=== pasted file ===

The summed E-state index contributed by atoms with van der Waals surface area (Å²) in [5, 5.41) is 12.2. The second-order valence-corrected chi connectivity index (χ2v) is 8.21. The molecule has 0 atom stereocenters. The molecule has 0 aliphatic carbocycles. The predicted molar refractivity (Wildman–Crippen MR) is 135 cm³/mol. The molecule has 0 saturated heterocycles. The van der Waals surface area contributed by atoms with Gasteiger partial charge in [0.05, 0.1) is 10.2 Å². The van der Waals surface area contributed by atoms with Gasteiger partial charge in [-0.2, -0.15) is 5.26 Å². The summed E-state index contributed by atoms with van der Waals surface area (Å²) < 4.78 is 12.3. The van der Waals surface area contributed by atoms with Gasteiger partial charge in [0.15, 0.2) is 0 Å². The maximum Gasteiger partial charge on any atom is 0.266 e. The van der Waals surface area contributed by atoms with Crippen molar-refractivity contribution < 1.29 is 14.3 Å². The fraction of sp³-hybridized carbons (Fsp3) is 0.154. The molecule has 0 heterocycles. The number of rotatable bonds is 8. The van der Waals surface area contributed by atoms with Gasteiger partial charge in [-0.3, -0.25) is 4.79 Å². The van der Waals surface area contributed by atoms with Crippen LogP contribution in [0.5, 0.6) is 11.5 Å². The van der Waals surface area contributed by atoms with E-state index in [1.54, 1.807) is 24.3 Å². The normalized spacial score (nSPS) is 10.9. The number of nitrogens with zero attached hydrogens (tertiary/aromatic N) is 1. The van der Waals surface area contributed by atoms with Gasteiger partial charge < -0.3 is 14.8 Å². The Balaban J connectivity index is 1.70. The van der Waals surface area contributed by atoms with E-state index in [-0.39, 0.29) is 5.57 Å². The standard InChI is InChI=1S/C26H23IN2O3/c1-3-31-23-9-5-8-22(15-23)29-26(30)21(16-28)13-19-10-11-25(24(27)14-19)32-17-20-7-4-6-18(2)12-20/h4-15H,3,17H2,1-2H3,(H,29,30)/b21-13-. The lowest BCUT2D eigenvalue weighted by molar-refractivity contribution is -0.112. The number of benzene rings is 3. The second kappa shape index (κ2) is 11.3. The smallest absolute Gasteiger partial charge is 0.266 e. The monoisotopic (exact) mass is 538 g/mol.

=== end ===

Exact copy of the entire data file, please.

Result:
The summed E-state index contributed by atoms with van der Waals surface area (Å²) in [5, 5.41) is 12.2. The second-order valence-corrected chi connectivity index (χ2v) is 8.21. The molecule has 0 atom stereocenters. The molecule has 0 aliphatic carbocycles. The predicted molar refractivity (Wildman–Crippen MR) is 135 cm³/mol. The molecule has 0 saturated heterocycles. The van der Waals surface area contributed by atoms with Gasteiger partial charge in [0.05, 0.1) is 10.2 Å². The van der Waals surface area contributed by atoms with Gasteiger partial charge in [-0.2, -0.15) is 5.26 Å². The summed E-state index contributed by atoms with van der Waals surface area (Å²) < 4.78 is 12.3. The van der Waals surface area contributed by atoms with Gasteiger partial charge in [0.15, 0.2) is 0 Å². The maximum Gasteiger partial charge on any atom is 0.266 e. The van der Waals surface area contributed by atoms with Crippen molar-refractivity contribution < 1.29 is 14.3 Å². The fraction of sp³-hybridized carbons (Fsp3) is 0.154. The molecule has 0 heterocycles. The number of rotatable bonds is 8. The van der Waals surface area contributed by atoms with Gasteiger partial charge in [-0.3, -0.25) is 4.79 Å². The van der Waals surface area contributed by atoms with Crippen LogP contribution in [0.5, 0.6) is 11.5 Å². The van der Waals surface area contributed by atoms with E-state index in [1.54, 1.807) is 24.3 Å². The normalized spacial score (nSPS) is 10.9. The number of nitrogens with zero attached hydrogens (tertiary/aromatic N) is 1. The van der Waals surface area contributed by atoms with Gasteiger partial charge < -0.3 is 14.8 Å². The Balaban J connectivity index is 1.70. The van der Waals surface area contributed by atoms with E-state index in [-0.39, 0.29) is 5.57 Å². The standard InChI is InChI=1S/C26H23IN2O3/c1-3-31-23-9-5-8-22(15-23)29-26(30)21(16-28)13-19-10-11-25(24(27)14-19)32-17-20-7-4-6-18(2)12-20/h4-15H,3,17H2,1-2H3,(H,29,30)/b21-13-. The lowest BCUT2D eigenvalue weighted by molar-refractivity contribution is -0.112. The number of benzene rings is 3. The second kappa shape index (κ2) is 11.3. The smallest absolute Gasteiger partial charge is 0.266 e. The monoisotopic (exact) mass is 538 g/mol.